areas. Knee replacement rates vary by more than five-fold within Canada,
Portugal and Spain, and by two-to three-fold across geographic areas in
most OECD countries.

Caesarean section rates are on the rise. The probability to give
birth by C-section is 50% higher in Italy, Portugal, Australia,
Switzerland and Germany than in the other participating countries.
C-section rates vary little within countries, except in Italy where they
vary by six-fold across provinces.

To tackle unwarranted variations in health care use, governments should put in place:

  • Public reporting and target setting. Canada,
    the Netherlands, Spain, and the United Kingdom have public reporting on
    health care utilisation by geographic area. Italy sets regional targets
    to encourage more appropriate use of caesarean sections, and Belgium
    sets targets for reducing exposure to radiation from imaging tests.
  • Policies targeting providers. Providers
    receive feedbackon utilisation ofcardiac care in Ontario (Canada) and
    caesarean sections in Belgium. Spain has a monitoring system to support
    compliance with clinical guidelines for C-sections and financial
    incentives show some promise in England, France and Korea.
  • Patient centred approaches. Tools to
    support shared patient doctor decision-making are used in the United
    States and the United Kingdom. Patient outcome measurement after
    surgical procedures is used in Sweden and the United Kingdom to indicate
    to what extent patients have benefitted from the intervention or not.

The report’s main findings will be presented at a joint conference held by the OECD and the Bertelsmann Foundation on 16th September 2014 in Berlin (www.faktencheck-gesundheit.de).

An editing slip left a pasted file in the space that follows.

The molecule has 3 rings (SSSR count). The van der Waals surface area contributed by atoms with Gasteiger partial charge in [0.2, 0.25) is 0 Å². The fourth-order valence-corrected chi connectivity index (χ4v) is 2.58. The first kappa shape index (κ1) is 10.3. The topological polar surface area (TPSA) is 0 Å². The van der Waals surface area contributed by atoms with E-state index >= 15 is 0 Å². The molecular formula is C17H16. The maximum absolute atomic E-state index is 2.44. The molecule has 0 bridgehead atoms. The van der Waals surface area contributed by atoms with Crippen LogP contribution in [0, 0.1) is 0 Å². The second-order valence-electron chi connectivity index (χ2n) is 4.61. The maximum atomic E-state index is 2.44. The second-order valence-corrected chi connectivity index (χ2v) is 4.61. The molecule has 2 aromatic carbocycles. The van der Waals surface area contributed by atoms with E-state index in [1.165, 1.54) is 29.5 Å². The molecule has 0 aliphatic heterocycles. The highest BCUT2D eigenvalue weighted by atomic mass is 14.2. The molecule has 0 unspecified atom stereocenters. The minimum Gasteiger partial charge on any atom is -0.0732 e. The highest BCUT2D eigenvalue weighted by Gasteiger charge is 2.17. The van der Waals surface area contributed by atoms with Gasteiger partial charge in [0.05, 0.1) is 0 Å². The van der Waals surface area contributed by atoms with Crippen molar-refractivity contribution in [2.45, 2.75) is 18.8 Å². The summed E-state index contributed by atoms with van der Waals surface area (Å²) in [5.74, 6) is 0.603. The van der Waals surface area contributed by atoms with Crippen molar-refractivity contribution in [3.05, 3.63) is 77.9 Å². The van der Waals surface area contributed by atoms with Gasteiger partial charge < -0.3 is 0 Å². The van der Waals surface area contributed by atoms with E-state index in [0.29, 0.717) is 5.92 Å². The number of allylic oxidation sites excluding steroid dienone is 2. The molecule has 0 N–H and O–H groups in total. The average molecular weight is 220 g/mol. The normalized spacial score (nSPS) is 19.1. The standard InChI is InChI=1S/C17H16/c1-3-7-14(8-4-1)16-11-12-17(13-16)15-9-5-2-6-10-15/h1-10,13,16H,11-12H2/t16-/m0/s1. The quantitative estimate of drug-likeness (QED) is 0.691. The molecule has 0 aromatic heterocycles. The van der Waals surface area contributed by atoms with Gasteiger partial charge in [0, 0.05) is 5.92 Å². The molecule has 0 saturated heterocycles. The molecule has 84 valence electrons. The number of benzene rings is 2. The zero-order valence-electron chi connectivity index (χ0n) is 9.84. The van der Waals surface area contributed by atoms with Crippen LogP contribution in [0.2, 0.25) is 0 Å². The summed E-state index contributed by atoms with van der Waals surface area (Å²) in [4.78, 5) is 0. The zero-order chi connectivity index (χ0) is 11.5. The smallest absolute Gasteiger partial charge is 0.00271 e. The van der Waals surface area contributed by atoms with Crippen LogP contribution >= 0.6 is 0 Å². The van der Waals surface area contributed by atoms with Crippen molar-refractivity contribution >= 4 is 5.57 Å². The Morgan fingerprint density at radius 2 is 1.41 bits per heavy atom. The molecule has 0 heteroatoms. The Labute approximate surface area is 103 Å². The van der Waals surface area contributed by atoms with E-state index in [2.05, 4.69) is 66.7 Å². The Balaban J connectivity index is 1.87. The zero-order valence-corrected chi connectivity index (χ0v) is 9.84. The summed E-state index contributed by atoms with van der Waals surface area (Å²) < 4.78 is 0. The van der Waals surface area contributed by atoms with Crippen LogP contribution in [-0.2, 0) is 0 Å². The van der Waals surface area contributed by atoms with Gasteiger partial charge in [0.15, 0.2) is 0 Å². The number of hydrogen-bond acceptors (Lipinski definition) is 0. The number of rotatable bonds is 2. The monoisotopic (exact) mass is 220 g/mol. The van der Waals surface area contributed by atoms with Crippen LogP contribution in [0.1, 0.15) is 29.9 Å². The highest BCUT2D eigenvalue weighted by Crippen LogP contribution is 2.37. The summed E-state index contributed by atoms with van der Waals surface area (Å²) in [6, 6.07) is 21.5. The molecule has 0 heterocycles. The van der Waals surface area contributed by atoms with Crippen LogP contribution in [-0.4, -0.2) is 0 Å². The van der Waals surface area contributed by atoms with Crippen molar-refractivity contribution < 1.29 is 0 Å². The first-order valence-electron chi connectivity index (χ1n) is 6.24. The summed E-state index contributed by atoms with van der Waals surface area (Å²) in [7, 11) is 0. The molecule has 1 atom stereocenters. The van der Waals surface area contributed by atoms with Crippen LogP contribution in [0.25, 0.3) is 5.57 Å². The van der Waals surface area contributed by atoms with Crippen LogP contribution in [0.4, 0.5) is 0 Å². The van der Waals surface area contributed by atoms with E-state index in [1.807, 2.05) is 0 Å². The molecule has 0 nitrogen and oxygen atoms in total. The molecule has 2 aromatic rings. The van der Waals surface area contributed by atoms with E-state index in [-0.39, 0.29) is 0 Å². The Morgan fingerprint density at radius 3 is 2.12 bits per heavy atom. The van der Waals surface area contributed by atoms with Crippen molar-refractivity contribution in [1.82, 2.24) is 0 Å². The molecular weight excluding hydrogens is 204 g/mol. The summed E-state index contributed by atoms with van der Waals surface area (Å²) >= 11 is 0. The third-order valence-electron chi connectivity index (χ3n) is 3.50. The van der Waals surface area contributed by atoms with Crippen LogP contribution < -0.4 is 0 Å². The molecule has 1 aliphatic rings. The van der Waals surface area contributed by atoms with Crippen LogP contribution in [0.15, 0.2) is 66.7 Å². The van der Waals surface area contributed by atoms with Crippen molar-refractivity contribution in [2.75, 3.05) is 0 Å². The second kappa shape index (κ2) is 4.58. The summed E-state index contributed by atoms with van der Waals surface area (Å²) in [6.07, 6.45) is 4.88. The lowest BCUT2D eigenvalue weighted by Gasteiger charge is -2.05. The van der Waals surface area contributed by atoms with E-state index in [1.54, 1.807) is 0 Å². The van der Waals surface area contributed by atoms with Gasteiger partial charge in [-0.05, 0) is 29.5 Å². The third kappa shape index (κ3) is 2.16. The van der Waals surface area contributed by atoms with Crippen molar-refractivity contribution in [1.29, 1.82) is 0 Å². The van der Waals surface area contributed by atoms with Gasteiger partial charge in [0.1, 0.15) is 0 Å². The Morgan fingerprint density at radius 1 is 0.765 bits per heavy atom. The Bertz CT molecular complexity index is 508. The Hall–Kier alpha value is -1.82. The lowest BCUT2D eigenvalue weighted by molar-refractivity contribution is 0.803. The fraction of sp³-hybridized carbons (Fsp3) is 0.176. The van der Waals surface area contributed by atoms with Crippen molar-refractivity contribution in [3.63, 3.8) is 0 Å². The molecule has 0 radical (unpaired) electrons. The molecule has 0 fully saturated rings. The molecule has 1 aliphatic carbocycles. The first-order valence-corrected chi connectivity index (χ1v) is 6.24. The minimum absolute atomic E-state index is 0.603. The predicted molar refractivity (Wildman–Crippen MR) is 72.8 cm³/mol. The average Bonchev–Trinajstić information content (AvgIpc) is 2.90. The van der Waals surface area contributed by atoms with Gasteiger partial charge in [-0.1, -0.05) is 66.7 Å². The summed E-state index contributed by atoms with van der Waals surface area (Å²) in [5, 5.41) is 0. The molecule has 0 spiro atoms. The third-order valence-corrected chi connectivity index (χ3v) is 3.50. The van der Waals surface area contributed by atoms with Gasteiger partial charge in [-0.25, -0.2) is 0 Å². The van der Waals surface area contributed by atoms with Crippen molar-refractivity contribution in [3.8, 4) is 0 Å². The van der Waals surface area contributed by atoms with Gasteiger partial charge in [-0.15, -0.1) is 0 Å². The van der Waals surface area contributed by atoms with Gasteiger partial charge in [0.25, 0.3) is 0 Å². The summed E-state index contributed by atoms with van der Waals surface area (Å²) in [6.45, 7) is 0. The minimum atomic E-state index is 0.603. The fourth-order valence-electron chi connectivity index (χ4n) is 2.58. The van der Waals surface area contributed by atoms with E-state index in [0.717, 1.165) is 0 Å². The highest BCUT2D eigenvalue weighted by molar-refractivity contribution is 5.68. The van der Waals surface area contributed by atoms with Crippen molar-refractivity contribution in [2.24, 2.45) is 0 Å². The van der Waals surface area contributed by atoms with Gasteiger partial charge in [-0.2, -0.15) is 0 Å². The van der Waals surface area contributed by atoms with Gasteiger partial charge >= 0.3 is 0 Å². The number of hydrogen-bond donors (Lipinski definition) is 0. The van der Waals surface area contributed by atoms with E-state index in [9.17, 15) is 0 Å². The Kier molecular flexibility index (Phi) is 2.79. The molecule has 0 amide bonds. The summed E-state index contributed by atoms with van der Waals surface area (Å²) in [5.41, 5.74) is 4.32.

For more information including detailed country notes, see: http://www.oecd.org/health/health-systems/medical-practice-variations.htm

via Health policies and data – OECD.

via Health policies and data – OECD.

Art for Art’s Sake? The Impact of Arts Education

ImageArts education is often said to be a means of developing critical and creative thinking. Arts education has also been argued to enhance performance in non-arts academic subjects such as mathematics, science, reading and writing, and to strengthen students’ academic motivation, self-confidence, and ability to communicate and co-operate effectively. Arts education thus seems to have a positive impact on the three subsets of skills that we define as “skills for innovation”: subject-based skills, including in non-arts subjects; skills in thinking and creativity; and behavioural and social skills.

This OECD report “Art for Art’s Sake: The Impact of Arts Education,” by Ellen Winner, Thalia Goldstein , and Stéphan Vincent-Lancrin, examines the state of empirical knowledge about the impact of arts education on these kinds of outcomes. The kinds of arts education examined include arts classes in school (classes in music, visual arts, theatre, and dance), arts-integrated classes (where the arts are taught as a support for an academic subject), and arts study undertaken outside of school (e.g. private music lessons; out-of-school classes in theatre, visual arts, and dance). The report does not deal with education about the arts or cultural education, which may be included in all kinds of subjects.